What the doctor says, and what the patient hears and understands, are sometimes not the same thing at all.
A new study, published in the Annals of Internal Medicine, examines this communication gap by focusing on a specific procedure: percutaneous coronary intervention for stable coronary artery disease – or, in layperson’s terms, threading a catheter and stentÂ into one or more of the major blood vessels of the heart to reduce blockage.
It’s a fairly common procedure for people with heart disease. Often it can reduce the chest pain that’s associated with angina – but it doesn’t necessarily reduce the risk of a future heart attack, and it’s no guarantee the patient won’t have a fatal heart attack at some point. These last points aren’t always grasped by patients, however, according to the authors of the Annals study.
The authors surveyed 153 patients who had consented to undergoing percutaneous coronary intervention if other tests showed blocked blood vessels. They also surveyed 27 cardiologists who had either referred the patient or performed the procedure.
What they found was thatÂ 88 percentÂ of the patients mistakenly thought the procedure would reduce their risk of heart attack, and 82 percent thought it would reduce their risk of dying from a heart attack. Among the cardiologists, however, the majority believed these patients would only see relief from angina.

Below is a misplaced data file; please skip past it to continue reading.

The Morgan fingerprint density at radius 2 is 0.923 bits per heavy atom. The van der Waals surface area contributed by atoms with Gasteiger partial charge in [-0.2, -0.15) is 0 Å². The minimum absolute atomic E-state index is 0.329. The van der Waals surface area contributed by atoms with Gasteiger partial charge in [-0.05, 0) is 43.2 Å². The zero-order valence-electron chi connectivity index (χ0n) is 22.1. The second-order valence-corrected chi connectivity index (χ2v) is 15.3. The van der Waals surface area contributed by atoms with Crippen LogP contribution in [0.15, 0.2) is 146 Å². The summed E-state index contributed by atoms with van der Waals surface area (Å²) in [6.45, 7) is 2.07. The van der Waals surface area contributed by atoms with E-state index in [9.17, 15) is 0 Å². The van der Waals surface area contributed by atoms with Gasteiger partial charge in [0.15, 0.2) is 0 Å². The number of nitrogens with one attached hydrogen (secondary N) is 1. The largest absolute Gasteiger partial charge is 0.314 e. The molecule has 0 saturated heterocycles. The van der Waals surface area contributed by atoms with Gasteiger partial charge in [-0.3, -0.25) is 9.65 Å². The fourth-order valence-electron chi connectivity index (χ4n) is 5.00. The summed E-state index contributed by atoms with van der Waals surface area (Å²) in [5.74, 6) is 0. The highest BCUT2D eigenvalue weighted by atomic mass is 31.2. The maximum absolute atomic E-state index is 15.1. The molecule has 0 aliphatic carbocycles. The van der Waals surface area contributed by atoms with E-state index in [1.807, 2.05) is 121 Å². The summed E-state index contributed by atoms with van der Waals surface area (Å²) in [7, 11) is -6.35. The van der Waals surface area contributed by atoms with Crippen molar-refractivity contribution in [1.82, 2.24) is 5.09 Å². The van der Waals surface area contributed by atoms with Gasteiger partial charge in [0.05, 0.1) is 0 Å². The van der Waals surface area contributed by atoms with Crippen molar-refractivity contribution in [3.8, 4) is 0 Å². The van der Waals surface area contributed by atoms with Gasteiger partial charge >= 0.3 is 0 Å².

It’s hard to draw any firm conclusions from this study. It was quite small, involving a single hospital, fewer than 30 cardiologists and only slightly more than 150 patients. The researchers didn’t have access to the amount or quality of the discussion the cardiologists had with their patients before the procedure, nor did they measure what the patients’ beliefs may have been before and after the discussion to give informed consent.
Nevertheless, it’s an interestingÂ study for how it reveals the differences in perception that often exist between patients and clinicians. ThereÂ could beÂ two possible ways of looking at the findings: Either doctors aren’t very good communicators, or patients aren’t very good at listening or understanding what they’re told, or some combination of all three. I suspect, however, that what this study has uncovered is more subtle than this.
There’s an inevitable knowledge gap between patients and physicians. Sometimes it leads physicians to assume that what’s obvious to them – in this case, that PCI has little if any effect on heart attack risk – is equally obvious to the patient. It’s not a safe assumption to make, but it often goes unchallenged. It might not even occur to the doctorÂ to ask patients to clarify their understanding of the benefits of the procedure they’re about to undergo. And sometimes, of course, patients hear what they want to hear, even when what they think they heard isn’t what was actually said.
The other issue is the high expectations to which we in the United States are acculturated.Â The publicÂ frequently overestimates what medicine can deliver. I’d be one of the first to admit the media have often been complicit in this by playing up the benefits and not being clear enough about the limitations. Physicians are usually much more realistic but it’s not always a message that’s heard.
A companion piece to the Annals study makes another important point: The informed consent process usually focuses on the risksÂ of a prescription drug or medical procedure or treatment. Perhaps the process also needs to focus more on the benefits so patients’ expectations are better aligned with reality.
Communication is always a tricky thing but neverÂ more so than in health care, where the stakes areÂ high and the information is complex. All too often, even when both parties are doing their best, the message can easily get lost in translation.
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